The Metamorphosis

A man who wakes up and finds himself transformed into a cockroach and then dismisses the discovery to get more sleep is surely a strange way to open a story.

But to have the climax in the beginning can urge the reader to immerse himself further into the story. It’s like climbing down from the top of Mt. Everest, which in itself, is not a simple journey.

In Franz Kafka’s The Metamorphosis, Gregor Samsa is a monstrous vermin, but he’s a funny one.

He worries about getting to work instead of crying in despair about his ugly appearance and unlearned mobility. When his sister insists that he open the door, he taps himself on the back for remembering to lock it, as his usual practice when travelling. And when his boss comes to investigate his tardiness, he scoffs at the ridiculousness of the visit. To him, the normal reaction would be to assume that he’s like any human being who gets sick from time to time.

Kafka uses black humor in this story most entertainingly. It adds depth to the story, which Kafka could have ended in a few pages by having Gregor swept from the floor and thrown away like any garbage.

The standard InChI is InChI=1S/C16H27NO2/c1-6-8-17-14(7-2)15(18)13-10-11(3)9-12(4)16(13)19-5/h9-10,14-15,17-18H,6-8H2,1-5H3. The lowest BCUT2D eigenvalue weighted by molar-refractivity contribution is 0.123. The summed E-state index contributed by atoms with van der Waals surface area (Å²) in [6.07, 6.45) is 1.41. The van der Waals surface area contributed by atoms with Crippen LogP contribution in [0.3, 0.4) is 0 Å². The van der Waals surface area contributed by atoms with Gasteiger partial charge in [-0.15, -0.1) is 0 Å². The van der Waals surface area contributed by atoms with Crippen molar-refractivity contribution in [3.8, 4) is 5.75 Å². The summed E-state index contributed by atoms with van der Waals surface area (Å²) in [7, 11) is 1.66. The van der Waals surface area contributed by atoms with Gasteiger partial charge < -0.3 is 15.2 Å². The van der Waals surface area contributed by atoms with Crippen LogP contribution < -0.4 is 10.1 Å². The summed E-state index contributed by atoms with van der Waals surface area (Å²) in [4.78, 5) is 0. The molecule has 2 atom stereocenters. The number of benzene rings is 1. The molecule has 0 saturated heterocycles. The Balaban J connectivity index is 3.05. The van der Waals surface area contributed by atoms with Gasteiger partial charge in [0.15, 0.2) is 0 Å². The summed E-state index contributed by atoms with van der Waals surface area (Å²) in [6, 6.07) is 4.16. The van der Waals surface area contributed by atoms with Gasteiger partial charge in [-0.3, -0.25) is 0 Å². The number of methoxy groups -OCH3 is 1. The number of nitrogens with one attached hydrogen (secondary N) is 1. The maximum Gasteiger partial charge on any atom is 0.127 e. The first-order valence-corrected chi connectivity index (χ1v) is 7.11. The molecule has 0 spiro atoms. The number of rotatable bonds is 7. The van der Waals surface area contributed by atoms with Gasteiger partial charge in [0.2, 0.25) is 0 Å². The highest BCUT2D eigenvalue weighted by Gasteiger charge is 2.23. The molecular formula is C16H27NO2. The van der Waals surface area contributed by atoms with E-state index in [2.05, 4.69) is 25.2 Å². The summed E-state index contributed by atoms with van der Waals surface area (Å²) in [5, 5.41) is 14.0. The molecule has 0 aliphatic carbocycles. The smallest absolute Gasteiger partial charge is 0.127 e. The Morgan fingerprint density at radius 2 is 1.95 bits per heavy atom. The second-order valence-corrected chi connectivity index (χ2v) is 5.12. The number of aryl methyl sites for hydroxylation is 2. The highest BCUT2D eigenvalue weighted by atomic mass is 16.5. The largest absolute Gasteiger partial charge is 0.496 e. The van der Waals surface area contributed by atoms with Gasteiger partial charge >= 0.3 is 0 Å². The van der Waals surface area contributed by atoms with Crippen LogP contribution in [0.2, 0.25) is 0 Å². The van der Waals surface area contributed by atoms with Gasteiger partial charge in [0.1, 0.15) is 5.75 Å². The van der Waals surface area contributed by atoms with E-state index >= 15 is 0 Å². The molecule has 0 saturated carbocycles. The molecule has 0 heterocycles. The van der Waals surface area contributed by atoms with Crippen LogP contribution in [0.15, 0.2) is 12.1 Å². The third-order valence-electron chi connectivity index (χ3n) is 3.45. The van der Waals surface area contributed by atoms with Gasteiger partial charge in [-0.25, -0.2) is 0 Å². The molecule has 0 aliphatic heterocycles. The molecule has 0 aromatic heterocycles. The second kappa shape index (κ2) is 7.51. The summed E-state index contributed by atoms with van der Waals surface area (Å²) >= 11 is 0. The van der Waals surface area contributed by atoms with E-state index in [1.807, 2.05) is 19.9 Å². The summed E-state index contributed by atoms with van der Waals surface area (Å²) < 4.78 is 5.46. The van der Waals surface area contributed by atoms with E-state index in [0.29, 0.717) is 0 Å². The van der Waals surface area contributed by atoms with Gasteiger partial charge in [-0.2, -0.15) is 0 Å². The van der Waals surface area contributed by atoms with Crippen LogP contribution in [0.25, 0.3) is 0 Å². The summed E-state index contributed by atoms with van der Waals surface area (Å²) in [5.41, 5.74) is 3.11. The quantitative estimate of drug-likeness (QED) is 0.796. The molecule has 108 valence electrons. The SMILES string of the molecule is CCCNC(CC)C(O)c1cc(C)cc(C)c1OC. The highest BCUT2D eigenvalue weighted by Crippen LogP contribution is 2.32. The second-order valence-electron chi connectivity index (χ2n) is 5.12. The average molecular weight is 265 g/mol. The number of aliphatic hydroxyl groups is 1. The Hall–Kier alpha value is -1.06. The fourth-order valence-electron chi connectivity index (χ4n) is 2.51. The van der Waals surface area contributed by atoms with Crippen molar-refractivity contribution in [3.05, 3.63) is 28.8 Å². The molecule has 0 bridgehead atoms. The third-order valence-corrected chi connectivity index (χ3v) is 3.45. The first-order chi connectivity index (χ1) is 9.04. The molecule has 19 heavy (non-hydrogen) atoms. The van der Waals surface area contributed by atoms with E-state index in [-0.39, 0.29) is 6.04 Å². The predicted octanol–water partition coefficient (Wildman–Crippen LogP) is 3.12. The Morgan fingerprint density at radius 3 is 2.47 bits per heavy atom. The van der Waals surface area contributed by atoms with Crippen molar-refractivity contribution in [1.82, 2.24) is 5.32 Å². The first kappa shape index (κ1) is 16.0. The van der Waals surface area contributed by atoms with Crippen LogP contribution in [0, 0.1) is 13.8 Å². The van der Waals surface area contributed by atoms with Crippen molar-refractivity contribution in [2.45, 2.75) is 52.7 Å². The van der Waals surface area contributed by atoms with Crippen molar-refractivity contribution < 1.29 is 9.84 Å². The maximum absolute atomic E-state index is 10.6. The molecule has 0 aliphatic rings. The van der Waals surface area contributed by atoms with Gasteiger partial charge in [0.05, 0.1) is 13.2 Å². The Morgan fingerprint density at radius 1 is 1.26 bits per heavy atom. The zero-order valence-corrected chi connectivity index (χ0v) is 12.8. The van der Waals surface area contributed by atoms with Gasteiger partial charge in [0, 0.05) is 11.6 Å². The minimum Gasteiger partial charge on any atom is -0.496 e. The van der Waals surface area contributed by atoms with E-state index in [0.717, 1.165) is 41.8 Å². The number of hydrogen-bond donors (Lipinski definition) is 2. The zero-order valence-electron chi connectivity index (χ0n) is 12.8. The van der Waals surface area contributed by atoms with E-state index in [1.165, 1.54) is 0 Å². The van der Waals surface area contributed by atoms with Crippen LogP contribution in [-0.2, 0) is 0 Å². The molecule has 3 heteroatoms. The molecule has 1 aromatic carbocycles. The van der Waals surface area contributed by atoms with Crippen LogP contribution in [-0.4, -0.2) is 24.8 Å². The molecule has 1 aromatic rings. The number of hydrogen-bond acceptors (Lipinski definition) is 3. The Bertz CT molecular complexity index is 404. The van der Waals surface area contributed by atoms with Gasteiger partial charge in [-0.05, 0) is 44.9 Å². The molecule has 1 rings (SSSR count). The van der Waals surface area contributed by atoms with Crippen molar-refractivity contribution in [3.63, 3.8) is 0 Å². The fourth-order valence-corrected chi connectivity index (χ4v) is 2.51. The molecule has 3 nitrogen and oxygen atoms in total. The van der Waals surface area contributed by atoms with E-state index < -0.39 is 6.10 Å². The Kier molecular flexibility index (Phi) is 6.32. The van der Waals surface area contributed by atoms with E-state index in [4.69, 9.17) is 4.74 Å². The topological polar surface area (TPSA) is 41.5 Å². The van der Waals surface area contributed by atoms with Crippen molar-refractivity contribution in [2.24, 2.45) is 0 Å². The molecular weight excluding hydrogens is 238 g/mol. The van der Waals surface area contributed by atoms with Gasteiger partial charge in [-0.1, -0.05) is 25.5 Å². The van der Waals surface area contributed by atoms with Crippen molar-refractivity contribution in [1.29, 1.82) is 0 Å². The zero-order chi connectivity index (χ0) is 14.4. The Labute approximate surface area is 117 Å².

Instead, Kafka complicates the story by retaining the protagonist’s humanity even if only in his thoughts, while advancing his physical transformation, to the misfortune of Gregor’s family.

When he hears his sister Grete playing the violin, he is most human despite the dust that has covered his body.

Was he an animal, that music can move him so? He felt that the way to the unknown nourishment he longed for were coming to light.

The next paragraph, which gives simplistic analysis of the behavior of the Samsas toward Gregor has since changed after further thought on Gregor’s humanity, previously deemed strange in the course of his metamorphosis, but realized as his one true redemption compared to the cruelty of the Samsas.

The ending, while tragic, gave an atmosphere of hope for the Samsa family. One might think that the true metamorphosis didn’t happen to Gregor, but to them, who used to be too dependent on Gregor.

Also, while I’m saddened by Gregor’s final fate, I’d like to commend Kafka for creating a character whom at the start we encounter as a monster, but was human—-a loving brother and son, to the very end.

It was deliberate, the bittersweet parting. I feel both pain and pleasure in reading the last lines, but I thought it was a perfect way to end the story.

*I hasten to add that after reading about Winston Smith in George Orwell’s 1984, Gregor Samsa is the only other character in the course of my Study of Classics who has reminded me of the beauty and pain of being human.¬†

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